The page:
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Journal of Immunology Research
Volume 2019, Article ID 3062754, 7 pages
https://doi.org/10.1155/2019/3062754
Research Article

The Role of O-Antigen in LPS-Induced Activation of Human NK Cells

1Laboratory of Cell Interactions, Department of Immunology, Shemyakin-Ovchinnikov Institute of Bioorganic Chemistry, Russian Academy of Sciences, ul. Miklukho-Maklaya 16/10, Moscow, 117997, Russia
2Laboratory of Proteomics, Department of Peptide and Protein Technologies, Shemyakin-Ovchinnikov Institute of Bioorganic Chemistry, Russian Academy of Sciences, ul. Miklukho-Maklaya 16/10, Moscow, 117997, Russia
3Experimental Transplantation and Immunology Branch, National Cancer Institute, National Institutes of Health, 20892-1203 Bethesda, MD, USA

Correspondence should be addressed to Leonid M. Kanevskiy; moc.liamg@yiksvenakml

Received 24 October 2018; Revised 7 February 2019; Accepted 3 March 2019; Published 20 May 2019

Guest Editor: Kurt Zänker

Copyright © 2019 Leonid M. Kanevskiy et al. This is an open access article distributed under the Creative Commons Attribution License, which permits unrestricted use, distribution, and reproduction in any medium, provided the original work is properly cited.

Abstract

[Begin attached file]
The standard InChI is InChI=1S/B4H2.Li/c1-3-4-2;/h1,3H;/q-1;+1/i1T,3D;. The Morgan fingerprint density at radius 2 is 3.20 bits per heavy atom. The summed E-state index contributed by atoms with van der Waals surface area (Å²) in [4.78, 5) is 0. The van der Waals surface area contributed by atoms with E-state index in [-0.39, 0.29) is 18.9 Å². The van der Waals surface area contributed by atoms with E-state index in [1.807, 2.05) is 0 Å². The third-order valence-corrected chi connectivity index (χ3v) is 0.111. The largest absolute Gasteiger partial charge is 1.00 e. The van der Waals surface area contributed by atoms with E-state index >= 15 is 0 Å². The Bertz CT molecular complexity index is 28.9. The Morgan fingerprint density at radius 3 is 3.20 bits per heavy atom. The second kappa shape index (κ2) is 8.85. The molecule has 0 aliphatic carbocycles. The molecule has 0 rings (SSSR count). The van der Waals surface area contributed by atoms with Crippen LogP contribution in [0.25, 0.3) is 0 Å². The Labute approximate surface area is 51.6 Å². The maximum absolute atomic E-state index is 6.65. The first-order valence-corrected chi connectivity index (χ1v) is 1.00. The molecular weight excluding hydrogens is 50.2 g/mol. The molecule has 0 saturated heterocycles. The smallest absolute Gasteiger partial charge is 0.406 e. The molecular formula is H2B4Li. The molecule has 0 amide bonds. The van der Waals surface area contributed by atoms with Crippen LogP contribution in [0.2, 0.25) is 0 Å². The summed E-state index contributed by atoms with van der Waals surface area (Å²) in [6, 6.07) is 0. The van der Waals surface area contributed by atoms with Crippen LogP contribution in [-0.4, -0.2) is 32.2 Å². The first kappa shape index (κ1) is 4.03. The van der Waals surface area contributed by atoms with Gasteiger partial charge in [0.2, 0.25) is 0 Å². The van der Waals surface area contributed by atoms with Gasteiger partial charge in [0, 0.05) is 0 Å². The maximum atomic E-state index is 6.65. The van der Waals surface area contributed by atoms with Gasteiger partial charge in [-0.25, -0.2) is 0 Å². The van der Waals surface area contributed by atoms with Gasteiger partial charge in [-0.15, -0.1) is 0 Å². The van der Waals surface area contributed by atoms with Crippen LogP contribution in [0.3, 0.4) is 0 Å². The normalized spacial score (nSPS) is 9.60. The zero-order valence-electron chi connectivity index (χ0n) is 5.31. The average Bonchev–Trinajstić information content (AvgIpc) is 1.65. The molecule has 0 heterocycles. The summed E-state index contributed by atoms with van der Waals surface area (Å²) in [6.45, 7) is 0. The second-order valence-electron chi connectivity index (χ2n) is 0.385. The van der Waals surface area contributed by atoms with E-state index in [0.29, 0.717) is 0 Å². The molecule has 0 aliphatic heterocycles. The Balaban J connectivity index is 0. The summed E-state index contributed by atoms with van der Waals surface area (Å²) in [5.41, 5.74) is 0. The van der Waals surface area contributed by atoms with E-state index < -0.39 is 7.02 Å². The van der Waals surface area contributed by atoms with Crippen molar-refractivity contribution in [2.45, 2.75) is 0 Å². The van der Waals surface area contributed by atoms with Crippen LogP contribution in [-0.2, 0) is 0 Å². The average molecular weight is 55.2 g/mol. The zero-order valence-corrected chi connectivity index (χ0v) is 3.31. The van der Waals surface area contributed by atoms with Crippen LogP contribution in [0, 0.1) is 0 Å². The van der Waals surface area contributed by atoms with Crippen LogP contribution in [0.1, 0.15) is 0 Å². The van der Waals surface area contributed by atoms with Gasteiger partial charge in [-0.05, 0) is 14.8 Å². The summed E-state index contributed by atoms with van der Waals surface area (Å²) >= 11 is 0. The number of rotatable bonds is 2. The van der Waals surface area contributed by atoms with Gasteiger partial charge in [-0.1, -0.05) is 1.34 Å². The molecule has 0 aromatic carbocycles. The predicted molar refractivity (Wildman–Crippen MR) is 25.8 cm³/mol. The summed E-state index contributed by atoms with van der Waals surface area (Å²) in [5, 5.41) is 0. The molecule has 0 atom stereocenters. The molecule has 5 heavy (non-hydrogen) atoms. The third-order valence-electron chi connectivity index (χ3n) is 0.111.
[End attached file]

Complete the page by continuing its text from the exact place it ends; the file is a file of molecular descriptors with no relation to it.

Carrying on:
NK cells can be stimulated by bacterial lipopolysaccharides (LPS). Unlike macrophages, human NK cells do not express or express very low level of surface TLR4 receptor normally required for the LPS stimulation. This has led to the assumption that the mechanisms of stimulating action of LPS on macrophages and NK cells differs. In this work, we investigated the effects of different forms of E. coli LPS, including mutants lacking O-antigen structures, and deacylated LPS on IFNγ production by purified human NK cells. The main findings were the following: (1) NK cells were more sensitive to the S-forms of LPS than the R-forms (LPS lacking O-antigen); (2) LPS triggered a significant increase in IFNγ production by NK cells in concentrations about 1000 times higher than those that can induce cytokine production by macrophages; (3) the composition and structure of saccharide part of LPS have a strong influence on its observed effects on NK cells; and (4) LPS fully retained the ability to trigger cytokine production in NK cells in serum-free media. The acquired data demonstrated that the presence and structure of O-antigen affects the LPS-induced activation of human NK cells.